OPINION: Go on, show me it.
You've probably got at least one. Is it made of glass, or plastic? Maybe it's a squealer? Locked inside a musty old case for a few decades, perhaps?
OK, that's probably enough. If the Stuff moderators haven't caught this already they likely will soon, so I better get to the point.
Despite your filthy minds, what I'm talking about is actually a vessel that you put beer in.
They've been known by a variety of names over the years - rigger, flagon, half G, - but I prefer the distinctive name our North American friends came up with. Growler.
Essentially a large vessel that you fill with beer and take away, today's growlers have evolved substantially since their early days.
According to this website, the growler first began as a humble bucket or pail as illustrated by the picture to the right (courtesy of the grand Milwaukee Country Historical Society).
It's perhaps not exactly sanitary, and many of us would struggle to keep the contents from spilling during the car ride home, but it's likely they would be so tempting you would drink it in a pig-like guzzle before you got far anyway.
I mean, just look at that "blue mottled growler"! A steal at 10 cents! And what a champion that chap on the website is with half a dozen of them slung over a pole. Most popular guy at his early 20th century home-brew club, no doubt.
After the demise of the open pail, prohibition took its course overseas but in New Zealand the infamous 6 o'clock closing meant the popularity of the half gallon exploded.
Decades later I'm sure many of us remember our parents (most likely your dad back then) filling up his half Gs at the pub. If he was trendy enough, he may have even had one of these.
Hilariously, these things now sell for a premium on Trade Me as Wellington's hipsters bid ridiculous sums for the honour of strolling into Regional Wine and Spirits and unclipping their case.
Following their swansong in the seventies and eighties the popularity of fill-your-own beer declined, but with the drink back in fashion the growler (or squealer, as our Australian friends delightfully call a miniature version) has returned with a vengeance.
In Wellington, you can fill to your heart's content in liquor stores, bars and breweries all over the city. Heck, even my local Super Liquor in Tawa has installed a "Growler Station" with four taps! Tawa!!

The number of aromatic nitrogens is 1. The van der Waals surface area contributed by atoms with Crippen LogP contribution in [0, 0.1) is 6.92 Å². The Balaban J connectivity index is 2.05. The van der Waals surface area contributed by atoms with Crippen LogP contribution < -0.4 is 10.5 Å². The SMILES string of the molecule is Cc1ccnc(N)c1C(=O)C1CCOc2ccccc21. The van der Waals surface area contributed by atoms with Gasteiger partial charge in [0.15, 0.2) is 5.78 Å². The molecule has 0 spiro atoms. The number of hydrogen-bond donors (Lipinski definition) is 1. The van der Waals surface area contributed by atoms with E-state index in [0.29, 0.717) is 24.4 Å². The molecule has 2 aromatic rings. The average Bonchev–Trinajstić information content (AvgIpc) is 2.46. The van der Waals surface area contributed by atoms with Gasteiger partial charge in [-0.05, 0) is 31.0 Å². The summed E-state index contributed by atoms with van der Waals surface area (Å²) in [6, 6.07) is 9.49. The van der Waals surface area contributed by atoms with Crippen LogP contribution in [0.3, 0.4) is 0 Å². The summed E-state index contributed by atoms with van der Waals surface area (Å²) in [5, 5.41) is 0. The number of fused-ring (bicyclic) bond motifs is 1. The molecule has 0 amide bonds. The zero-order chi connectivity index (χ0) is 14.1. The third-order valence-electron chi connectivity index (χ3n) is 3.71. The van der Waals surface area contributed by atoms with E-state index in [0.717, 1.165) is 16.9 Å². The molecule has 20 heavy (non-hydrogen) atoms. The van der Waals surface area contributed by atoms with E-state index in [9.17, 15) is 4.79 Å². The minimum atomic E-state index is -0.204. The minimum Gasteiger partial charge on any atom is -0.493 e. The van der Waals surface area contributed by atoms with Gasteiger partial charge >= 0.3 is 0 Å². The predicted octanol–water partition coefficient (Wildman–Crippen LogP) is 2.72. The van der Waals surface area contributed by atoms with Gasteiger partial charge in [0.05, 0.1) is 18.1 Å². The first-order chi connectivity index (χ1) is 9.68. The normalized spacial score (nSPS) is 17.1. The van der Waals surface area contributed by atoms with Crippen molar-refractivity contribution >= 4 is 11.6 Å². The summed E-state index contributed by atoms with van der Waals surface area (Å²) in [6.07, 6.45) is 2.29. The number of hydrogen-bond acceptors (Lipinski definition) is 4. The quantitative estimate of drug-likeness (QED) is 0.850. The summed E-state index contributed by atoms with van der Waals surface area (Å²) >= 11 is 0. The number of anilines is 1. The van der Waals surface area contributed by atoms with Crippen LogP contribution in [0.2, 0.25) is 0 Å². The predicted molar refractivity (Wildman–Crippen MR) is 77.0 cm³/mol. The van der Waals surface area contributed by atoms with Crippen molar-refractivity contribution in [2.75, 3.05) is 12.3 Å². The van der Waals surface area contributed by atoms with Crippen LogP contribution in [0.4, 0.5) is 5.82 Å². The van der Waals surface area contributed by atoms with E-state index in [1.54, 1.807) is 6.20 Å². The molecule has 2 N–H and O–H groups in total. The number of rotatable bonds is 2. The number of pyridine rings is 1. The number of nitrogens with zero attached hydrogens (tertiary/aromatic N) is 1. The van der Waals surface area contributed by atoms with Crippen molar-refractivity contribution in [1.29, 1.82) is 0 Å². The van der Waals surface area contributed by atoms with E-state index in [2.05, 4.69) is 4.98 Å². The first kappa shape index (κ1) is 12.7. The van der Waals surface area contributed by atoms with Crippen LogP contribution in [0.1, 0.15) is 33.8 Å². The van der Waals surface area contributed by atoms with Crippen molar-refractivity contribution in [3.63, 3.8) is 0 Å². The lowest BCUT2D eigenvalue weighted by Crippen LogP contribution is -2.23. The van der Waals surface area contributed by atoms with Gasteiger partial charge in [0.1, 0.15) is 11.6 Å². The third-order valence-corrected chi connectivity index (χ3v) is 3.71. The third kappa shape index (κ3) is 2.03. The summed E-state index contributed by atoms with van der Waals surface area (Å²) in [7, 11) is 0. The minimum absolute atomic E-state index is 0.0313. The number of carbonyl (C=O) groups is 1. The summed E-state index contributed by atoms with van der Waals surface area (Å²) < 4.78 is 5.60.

Most places sell plastic versions for a couple of bucks, which are handy in a pinch or when you're off on a rugged adventure, but the real connoisseur will have their own glass version.
Growlers are cheaper than buying beer in bottles or cans and they are great for taking to a party. But alas, despite all their wonderful attributes they are not perfect - their main downfall is longevity. While the beer is nice and fresh, it has a limited lifespan before becoming flat. Usually, drinking within 24 hours is advised.
Fear not, however, as the innovative beer community has tried to solve the growler's achilles heel. I can't vouch for its effectiveness but this Kickstarter-funded contraption, despite being butt-ugly, claims to keep your beer carbonated for longer.
The standard 2-litre brown bottle design has also moved on in modern times, with a plethora of shapes, sizes and materials available. Perhaps you prefer your growler insulated? This sleek looking, threadless design was also crowd-funded and will double as a thermos. Handy.
If you really want to go full bling and show up those flagon case-carrying beerdos then check out these top of the line options. For only US$130 you can pick up a moonshine-like jug from Portland Growler Co or the much more reasonably priced mini keg-shaped beauty from More Beer for $35.
So go forth and fill your growlers my friends, I highly recommend it. Just be careful how you answer when someone asks what it is you're drinking from.
Do you use growlers, or do you prefer to stick with bottles and pints?
- The Dominion Post